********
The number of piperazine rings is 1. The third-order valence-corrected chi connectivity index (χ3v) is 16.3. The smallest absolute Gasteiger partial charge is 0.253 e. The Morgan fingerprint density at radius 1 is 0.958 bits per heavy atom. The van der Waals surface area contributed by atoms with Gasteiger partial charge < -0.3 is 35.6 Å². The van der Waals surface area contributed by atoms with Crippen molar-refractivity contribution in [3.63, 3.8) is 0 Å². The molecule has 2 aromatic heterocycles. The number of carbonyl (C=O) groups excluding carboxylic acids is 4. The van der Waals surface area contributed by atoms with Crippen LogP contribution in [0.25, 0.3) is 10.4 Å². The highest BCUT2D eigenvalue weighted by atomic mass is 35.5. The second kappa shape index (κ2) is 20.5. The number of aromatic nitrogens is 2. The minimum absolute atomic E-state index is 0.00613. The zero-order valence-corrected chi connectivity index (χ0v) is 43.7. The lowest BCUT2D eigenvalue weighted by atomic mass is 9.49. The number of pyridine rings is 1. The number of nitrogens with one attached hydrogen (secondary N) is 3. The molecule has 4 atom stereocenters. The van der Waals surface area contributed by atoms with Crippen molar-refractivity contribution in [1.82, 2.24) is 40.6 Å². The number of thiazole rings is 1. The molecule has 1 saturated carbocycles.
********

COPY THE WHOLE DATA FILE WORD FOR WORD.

The number of piperazine rings is 1. The third-order valence-corrected chi connectivity index (χ3v) is 16.3. The smallest absolute Gasteiger partial charge is 0.253 e. The Morgan fingerprint density at radius 1 is 0.958 bits per heavy atom. The van der Waals surface area contributed by atoms with Gasteiger partial charge < -0.3 is 35.6 Å². The van der Waals surface area contributed by atoms with Crippen molar-refractivity contribution in [3.63, 3.8) is 0 Å². The molecule has 2 aromatic heterocycles. The number of carbonyl (C=O) groups excluding carboxylic acids is 4. The van der Waals surface area contributed by atoms with Crippen LogP contribution in [0.25, 0.3) is 10.4 Å². The highest BCUT2D eigenvalue weighted by atomic mass is 35.5. The second kappa shape index (κ2) is 20.5. The number of aromatic nitrogens is 2. The minimum absolute atomic E-state index is 0.00613. The zero-order valence-corrected chi connectivity index (χ0v) is 43.7. The lowest BCUT2D eigenvalue weighted by atomic mass is 9.49. The number of pyridine rings is 1. The number of nitrogens with one attached hydrogen (secondary N) is 3. The molecule has 4 atom stereocenters. The van der Waals surface area contributed by atoms with Crippen molar-refractivity contribution in [1.82, 2.24) is 40.6 Å². The number of thiazole rings is 1. The molecule has 1 saturated carbocycles.